This month, Helen Walmsley-Johnson chows down on last year’s turkey and quaffs a mealworm. Country life is all about making do…
Last week I ate a mealworm. Not a whole one and not on purpose. Nibbling on what I thought was an escaped pumpkin seed from my morning toast, I made the unwelcome discovery that it, er… wasn’t. I suppose that was an inevitable consequence of filling the bird feeder on the table where I eat my breakfast.
Then, while I watched the garden birds shovel down mealworms by the yard, it began to dawn on me that my lifelong disdain for sell-by dates and persistence with slightly dodgy food experimentation has begun to get out of control.
A quick assessment of current food stores in Chateau HWJ reveals a variety of tinned goods (roughly 50 per cent of which are out of date by some years), a jar of MI5 apricot jam (use by 2007 and courtesy of HM Secret Service – don’t ask), assorted dried goods in unopened packets (dates anywhere between 2004 and 2014) and some delicately furred sultanas. In the freezer there is a pack of year-old bacon, two bags of breadcrumbs predating my Rutland move and the remains of last year’s Christmas turkey.
I told the youngest Tattooed Daughter (works in catering) about the turkey – which was revealed to be with stuffing, once I’d chipped the ice crystals off it – and how I’d added it to my solo Christmas menu for 2015. She went visibly pale. But once thawed the turkey looked OK and smelled OK and saved me 30 quid off my festive food bill. I call that a result. My Christmas dinner was delicious and I spent the holidays bathed in the smug glow of someone who doesn’t have a wheelie bin-sized carcass in the fridge boring a giant hole in her home management self-esteem.
Speaking of cooking, when I was previously a Rutland resident I owned a formidable batterie de cuisine but over the course of my London years in a tiny furnished flat that had been whittled down to a few good saucepans and a stick blender. Now I’m back in Rutland, and with a whole kitchen at my disposal, I’ve been busily replacing baking tins, knives, ladles and so on and have begun polishing up my rusty baking skills.
The first time I made scones – that’s the first time in 20-odd years – I suffered a Proustian rush so profound I had to sit down and stare at the wall for a bit until it passed. Since then I’ve managed an edible St Clement’s cake and a completely inedible carrot cake (I tried to eat it but honestly, some things aren’t worth the E. coli).
“The thing is, when you have achieved the larder of your dreams and all the shelves are double and triple stacked with stuff you’re convinced you could never live without, it’s quite hard to see what you actually have in there.”
I’ve very much enjoyed making savoury things, although the curried parsnip soup with apple was a hard one to love. If you could get past the colour (the kind of mustardy yellow often seen in hospital biohazard bins) and the smell, it did actually taste very lovely although, as is the way with homemade curry things, my stick blender and half a dozen wooden spoons now look distinctly jaundiced.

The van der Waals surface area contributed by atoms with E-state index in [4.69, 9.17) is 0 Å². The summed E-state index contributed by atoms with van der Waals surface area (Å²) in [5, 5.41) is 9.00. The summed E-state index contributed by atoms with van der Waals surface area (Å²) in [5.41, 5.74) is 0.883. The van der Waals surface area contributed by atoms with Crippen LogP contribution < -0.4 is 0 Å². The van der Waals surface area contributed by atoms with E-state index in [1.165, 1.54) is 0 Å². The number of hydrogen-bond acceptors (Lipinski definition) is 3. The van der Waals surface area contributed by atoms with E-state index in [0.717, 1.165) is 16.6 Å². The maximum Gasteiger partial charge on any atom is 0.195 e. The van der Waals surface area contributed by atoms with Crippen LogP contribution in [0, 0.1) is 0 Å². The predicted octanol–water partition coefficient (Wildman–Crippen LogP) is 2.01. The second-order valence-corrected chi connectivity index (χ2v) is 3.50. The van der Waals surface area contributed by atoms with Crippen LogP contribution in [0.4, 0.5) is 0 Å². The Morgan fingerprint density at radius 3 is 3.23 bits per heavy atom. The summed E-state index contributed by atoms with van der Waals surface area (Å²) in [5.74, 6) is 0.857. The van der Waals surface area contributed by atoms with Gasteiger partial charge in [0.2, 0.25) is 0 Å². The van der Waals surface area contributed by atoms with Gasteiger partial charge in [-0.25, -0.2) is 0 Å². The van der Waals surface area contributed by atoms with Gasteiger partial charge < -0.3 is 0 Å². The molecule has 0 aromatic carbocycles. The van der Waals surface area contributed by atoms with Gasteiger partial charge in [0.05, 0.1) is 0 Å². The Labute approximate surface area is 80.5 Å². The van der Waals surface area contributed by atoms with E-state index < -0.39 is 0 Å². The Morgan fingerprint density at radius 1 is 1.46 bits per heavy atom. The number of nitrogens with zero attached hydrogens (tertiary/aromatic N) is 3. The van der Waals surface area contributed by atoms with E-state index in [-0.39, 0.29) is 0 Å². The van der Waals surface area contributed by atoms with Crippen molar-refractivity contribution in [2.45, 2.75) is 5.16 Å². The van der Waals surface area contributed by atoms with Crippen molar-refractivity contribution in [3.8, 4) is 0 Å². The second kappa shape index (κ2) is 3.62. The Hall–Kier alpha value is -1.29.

I think stockpiling and then not eating what I’ve stockpiled originates from two places in my past. The first is my experience of severe winters up here on Rutland’s roof and knowing that it’s perfectly possible to get snowed in, cut off and isolated and that Mr Pushkin Cat cannot, under any circumstances, be left to go without.
The second, I am sure, is from the 2013 experience of not being able to afford food so the comfort gained from seeing a cupboard full of jars, tins and packets and a freezer full of saved odds and ends is not to be underestimated, although clearly I need to get a grip and actually eat some of it or it will be wasted. And I do hate waste – actually, I think that might be a third cause for my squirrelling.
The thing is, when you have achieved the larder of your dreams and all the shelves are double and triple stacked with stuff you’re convinced you could never live without (a tin of Périgord goose liver pâté– use by 06/09/2010, for example) it’s quite hard to see what you actually have in there. And thereby hangs a cautionary tale…
In that other house, on the other side of the valley, I was enjoying my first morning coffee in a silent house, having completed the school run when I noticed that the bird table was empty. There is very little that can provoke massive guilt quite as efficiently as a desolate row of fluffed up blue tits, metaphorically checking their watches and wondering where breakfast is.
Without further ado I went to the larder (yes, a whole room for food!) to retrieve the bird food, only it was on the top shelf under something else. I hopped up onto the stone thrall, bent down with a big bag of mealworms, had a funny turn and came off the shelf backwards onto the stone floor, breaking my arm and giving myself mild concussion. I couldn’t drive. I had to call someone to come and take me to hospital.
And thinking about that, I wonder if my aversion to mealworms might have a more prosaic basis. In which case, perhaps I might risk a very small deep-fried locust…1912 Views
Helen Walmsley-Johnson is a journalist and author who writes as the Invisible Woman. She has a weekly style column for older women which she writes for the Guardian. Her first book, The Invisible Woman: Taking on the Vintage Years, is out now. @TheVintageYear